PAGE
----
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An African American and Latinx History of the United States
How does US history look when we place Latin America, the Caribbean and Africa at the center of the story between 1776 to present? How does our understandings of the national narrative change when we juxtapose the American Revolution with the Haitian Revolution and the Mexican War of Independence? Dr. Paul Ortiz will be answering these questions and more when he discusses his book "An African American and Latinx History of the United States."

Spanning more than two hundred years, "An African American and Latinx History of the United States" is a revolutionary, politically charged narrative history, arguing that the “Global South” was crucial to the development of America as we know it. Scholar and activist Paul Ortiz challenges the notion of westward progress as exalted by widely taught formulations like “manifest destiny” and “Jacksonian democracy,” and shows how placing African American, Latinx, and Indigenous voices unapologetically front and center transforms US history into one of the working class organizing against imperialism.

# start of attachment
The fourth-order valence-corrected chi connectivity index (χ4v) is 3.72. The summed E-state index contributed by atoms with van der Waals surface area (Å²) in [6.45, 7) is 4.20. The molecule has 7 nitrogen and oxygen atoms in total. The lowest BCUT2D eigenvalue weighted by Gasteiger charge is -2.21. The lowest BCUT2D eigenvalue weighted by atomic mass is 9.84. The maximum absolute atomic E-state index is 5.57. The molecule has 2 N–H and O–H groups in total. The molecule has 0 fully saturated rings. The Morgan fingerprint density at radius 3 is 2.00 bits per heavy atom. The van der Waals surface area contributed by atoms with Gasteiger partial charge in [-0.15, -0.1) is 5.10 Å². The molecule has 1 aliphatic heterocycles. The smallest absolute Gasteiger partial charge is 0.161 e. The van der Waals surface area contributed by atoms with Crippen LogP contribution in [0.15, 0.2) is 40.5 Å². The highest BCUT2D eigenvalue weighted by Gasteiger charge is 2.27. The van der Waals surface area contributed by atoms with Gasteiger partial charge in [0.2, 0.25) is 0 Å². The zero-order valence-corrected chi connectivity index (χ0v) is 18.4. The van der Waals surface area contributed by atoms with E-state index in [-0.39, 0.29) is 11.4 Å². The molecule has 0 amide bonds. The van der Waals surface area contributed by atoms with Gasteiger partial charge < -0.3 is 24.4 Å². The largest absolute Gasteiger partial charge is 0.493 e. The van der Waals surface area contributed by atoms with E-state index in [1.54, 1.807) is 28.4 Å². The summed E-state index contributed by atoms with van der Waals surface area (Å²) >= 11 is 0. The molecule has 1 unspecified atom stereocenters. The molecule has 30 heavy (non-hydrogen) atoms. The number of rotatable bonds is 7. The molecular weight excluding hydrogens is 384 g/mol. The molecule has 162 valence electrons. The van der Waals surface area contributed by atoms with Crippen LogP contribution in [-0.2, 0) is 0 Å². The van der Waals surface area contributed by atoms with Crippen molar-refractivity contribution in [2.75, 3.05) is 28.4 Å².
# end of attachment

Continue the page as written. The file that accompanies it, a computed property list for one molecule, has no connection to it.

Dr. Ortiz’s book has played a major role in revising high school social studies curriculums in Maryland, Connecticut, Wisconsin, and other states. A young adult version of "An African American and Latinx History of the United States" is also forthcoming.

Oct 13, 2022 07:00 PM in Eastern Time (US and Canada)

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Speakers

Paul Ortiz, Ph.D.
Professor of history and director of the Samuel Proctor Oral History Program @University of Florida
Paul Ortiz is a professor of history and director of the Samuel Proctor Oral History Program at the University of Florida. The Society of American Archivists bestowed its 2015 Diversity Award on the Proctor Program for its “relentless pursuit of community knowledge, local voices, and academic transformation has created a monumental program that has impacted the lives of countless people in Florida and across the nation.” In 2021, the Doris Duke Charitable Trust noted that the Proctor Program’s “social justice research methodologies are the focus of scholars and oral history programs across the globe.” Paul is a PEN-award winning writer. He is the author or co-author of five books including, "Emancipation Betrayed: The Hidden History of Black Organizing and White Violence in Florida from Reconstruction to the Bloody Election of 1920," and "People Power: History, Organizing, and Larry Goodwyn’s Democratic Vision in the Twenty-First Century."